The Effect of Personal Development on Community
Productive citizens are made, not born. A well coordinated education that includes learning basic facts, critical thinking skills, and exposure to meaningful experience can have a positive impact on individuals and their communities. The idea that community and citizenship needs to be cultivated through emphasis on personal development has been studied by researchers, explored through literature, and finally is being incorporated into public schooling.
At a time where cultural diversity and globalization is stretching the boundaries of community and introducing ‘global citizenship’ into the vernacular, focus on personal development and critical thinking is essential for community change. Yet current public policy is furthering class divisions and teaching some students that they cannot effect community change because of how well they do in school or where they live. Government policies have traditionally focused their resources on encouraging economic development to ensure community stability.
Yet community development has a more powerful effect on people and their communities than economic development. Defined as the course of action or attempt of building communities on a local level with stress on building the economy, forging and strengthening social ties, and developing the non-profit sector, community development entails a holistic view of stability. It seeks to empower individuals and groups of people by providing these groups with the skills they need to effect change in their own communities.
These skills are frequently concentrated around building political power through the formation of large social groups working for a common agenda. To effect real change and create stability, the government and community developers must realize both how to work with individuals and how to affect communities’ positions within the perspective of larger social organizations. In this regard, service learning is yet another way to build communities. By definition, service learning is an educational method by which participants learn and grow through vigorous participation in service that is conducted in and meets the needs of a community.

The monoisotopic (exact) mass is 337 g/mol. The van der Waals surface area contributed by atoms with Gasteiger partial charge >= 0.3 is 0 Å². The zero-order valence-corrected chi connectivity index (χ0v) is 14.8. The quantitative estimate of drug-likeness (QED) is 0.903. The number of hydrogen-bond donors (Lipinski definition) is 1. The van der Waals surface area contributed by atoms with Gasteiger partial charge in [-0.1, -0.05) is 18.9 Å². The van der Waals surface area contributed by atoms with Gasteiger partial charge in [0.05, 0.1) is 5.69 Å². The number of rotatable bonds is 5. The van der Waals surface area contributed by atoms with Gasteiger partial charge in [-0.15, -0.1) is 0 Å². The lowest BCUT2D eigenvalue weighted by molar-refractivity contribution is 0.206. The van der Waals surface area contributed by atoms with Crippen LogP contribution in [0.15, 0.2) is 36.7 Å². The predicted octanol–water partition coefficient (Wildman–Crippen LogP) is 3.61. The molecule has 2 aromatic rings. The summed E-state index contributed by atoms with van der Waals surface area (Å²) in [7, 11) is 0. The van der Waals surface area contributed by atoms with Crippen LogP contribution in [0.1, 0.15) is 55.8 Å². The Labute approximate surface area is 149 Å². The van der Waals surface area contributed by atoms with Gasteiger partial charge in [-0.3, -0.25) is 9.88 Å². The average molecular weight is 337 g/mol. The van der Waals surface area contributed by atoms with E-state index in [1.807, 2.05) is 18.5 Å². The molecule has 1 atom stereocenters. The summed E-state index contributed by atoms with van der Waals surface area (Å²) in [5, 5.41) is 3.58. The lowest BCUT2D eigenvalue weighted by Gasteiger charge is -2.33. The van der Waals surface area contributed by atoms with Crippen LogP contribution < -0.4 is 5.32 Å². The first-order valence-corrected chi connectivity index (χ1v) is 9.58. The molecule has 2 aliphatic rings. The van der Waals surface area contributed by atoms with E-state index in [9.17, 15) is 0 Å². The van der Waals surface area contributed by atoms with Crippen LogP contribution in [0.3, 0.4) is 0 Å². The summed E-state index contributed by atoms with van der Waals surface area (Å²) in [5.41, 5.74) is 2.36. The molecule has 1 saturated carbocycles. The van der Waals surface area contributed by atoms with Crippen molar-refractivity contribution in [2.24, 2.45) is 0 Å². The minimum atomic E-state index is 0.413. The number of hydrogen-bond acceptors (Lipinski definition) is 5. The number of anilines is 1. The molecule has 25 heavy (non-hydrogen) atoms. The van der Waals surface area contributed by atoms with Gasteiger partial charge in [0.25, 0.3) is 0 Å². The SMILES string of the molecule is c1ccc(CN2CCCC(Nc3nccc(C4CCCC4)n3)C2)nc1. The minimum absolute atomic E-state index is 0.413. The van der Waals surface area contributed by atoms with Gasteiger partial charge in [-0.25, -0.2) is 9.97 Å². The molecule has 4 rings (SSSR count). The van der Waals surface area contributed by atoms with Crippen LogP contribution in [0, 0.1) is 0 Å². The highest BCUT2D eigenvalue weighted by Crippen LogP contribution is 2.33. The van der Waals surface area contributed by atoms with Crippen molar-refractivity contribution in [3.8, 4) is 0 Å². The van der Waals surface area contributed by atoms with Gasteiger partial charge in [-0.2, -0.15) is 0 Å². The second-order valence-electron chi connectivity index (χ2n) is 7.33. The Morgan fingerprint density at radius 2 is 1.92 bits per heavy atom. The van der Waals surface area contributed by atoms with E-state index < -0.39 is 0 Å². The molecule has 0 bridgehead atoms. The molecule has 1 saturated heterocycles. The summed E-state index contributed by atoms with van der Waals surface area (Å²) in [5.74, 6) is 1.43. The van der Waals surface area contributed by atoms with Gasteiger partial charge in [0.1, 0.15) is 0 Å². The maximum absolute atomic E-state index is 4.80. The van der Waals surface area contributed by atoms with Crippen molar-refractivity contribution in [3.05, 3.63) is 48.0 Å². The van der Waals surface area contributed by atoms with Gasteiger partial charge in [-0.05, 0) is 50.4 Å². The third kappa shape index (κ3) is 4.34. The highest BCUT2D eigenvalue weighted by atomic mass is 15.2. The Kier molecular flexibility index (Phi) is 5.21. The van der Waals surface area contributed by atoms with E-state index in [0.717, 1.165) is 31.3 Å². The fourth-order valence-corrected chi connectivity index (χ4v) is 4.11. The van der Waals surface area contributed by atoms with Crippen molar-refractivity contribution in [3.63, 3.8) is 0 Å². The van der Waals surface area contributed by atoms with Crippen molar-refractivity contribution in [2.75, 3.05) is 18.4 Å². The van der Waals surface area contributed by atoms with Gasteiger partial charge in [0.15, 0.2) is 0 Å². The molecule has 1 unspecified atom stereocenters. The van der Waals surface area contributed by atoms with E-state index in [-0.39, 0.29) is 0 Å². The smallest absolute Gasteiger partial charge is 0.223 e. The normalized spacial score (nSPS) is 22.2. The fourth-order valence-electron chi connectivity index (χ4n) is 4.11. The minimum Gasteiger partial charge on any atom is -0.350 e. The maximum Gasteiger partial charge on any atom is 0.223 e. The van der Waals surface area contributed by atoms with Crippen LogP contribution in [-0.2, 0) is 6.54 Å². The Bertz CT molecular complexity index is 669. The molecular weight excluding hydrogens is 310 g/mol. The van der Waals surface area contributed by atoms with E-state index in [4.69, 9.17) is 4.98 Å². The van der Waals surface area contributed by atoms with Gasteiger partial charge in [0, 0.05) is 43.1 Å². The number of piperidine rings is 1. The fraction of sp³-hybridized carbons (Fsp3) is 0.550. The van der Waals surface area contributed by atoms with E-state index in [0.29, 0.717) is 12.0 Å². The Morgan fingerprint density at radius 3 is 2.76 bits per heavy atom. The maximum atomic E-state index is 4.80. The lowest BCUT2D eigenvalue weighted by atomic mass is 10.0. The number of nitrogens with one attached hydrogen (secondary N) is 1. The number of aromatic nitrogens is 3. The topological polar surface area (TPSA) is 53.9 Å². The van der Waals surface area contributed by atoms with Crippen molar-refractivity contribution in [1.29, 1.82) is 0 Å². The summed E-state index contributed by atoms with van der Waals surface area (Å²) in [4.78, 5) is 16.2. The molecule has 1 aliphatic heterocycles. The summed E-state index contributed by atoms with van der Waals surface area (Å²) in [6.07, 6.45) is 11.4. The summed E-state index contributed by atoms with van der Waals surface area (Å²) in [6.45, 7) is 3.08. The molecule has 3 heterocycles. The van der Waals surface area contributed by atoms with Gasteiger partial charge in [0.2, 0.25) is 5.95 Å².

Great thinkers have long made the connection between personal development, hands on experience, and community impact. Ben Franklin was famous for taking time to explore his personal passions and conduct bold experiments, forever changing the way humans live and interact. His famous experiment of flying a kite with a key in a thunderstorm led to the discovery of electricity and enabled everything from seeing well at night, to the entire computer information age. Great writers have used the theme of the positive effect of personal development on the community to drive their plots and uncover human nature.
In his famous novel Deliverance, James Dickey shows his reader how a forced interaction can cause growth and forever change the mindset of the community by changing the mind of just one community member. The protagonist is Ed Gentry, shown to be average in every way; both physically unimpressive, and mentally indistinct. By presenting the hero as someone unexceptional, Dickey intimates that Ed Gentry could be the reader, the reader’s brother, or someone the reader knows.
To set the scene, Dickey describes Ed, Lewis, Drew and Bobby as four suburban friends who are going on a canoeing trip down the Cahulawassee river in Georgia, hoping to see a piece of undeveloped land that is about to be turned into a lake. Lewis Med-Ford is an outdoorsman who has been to this river before, fit, intelligent, and macho. The other characters are as average as Ed; Bobby Trippe is a bachelor salesman with a sarcastic sense of humor, comfortable in an indoor environment. Drew Ballinger is a devoted soda pop company employee and a family man.
The narrator Ed Gentry is co-owner of a graphic art agency. Ed enjoys the outdoors but envys Lewis’ masculine strength and bravery, calling him “one of the strongest men I had ever shaken hands with” (Dickey, 11). He also perceives himself to be lacking in the necessary drive to be like Lewis, saying “I had nothing like his (Lewis’s) drive . . . he was . . . the first to take a chance” (Dickey, 12). Dickey presents Ed and Lewis as opposite ends of the masculine spectrum in order to give the reader a context to examine the characters’ personal transformations.
The drama unfolds when upon arriving at their destination in Georgia, the men split up with Ed and Bobby in one canoe, Lewis and Drew in another. As the men are going down the river, they get separated by turbulent waters. Hoping not to get too far apart from the other two men, especially their knowledgeable friend Lewis, Ed and Bobbie decide to pull over to shore. They are soon surprised by two sadistic hillbillies, with guns and a sick plan in mind for them. The two hillbillies capture Ed and Bobby, and sodomize Bobbie, while holding Ed at gun point, telling him he was next.
In this moment Lewis and Drew catch up to the men and Lewis kills one of the hillbillies with a bow and arrow, leaving the other hillbilly to escape into the forest. Ed is both horrified by the murder that Lewis committed and grateful for being saved. The power of the act of brutal heroism deeply affects Ed and he says “I moved, without being completely aware of movement, nearer to him. . . I would have followed him anywhere, and I realized that I was going to have to do just that” (Dickey, 111).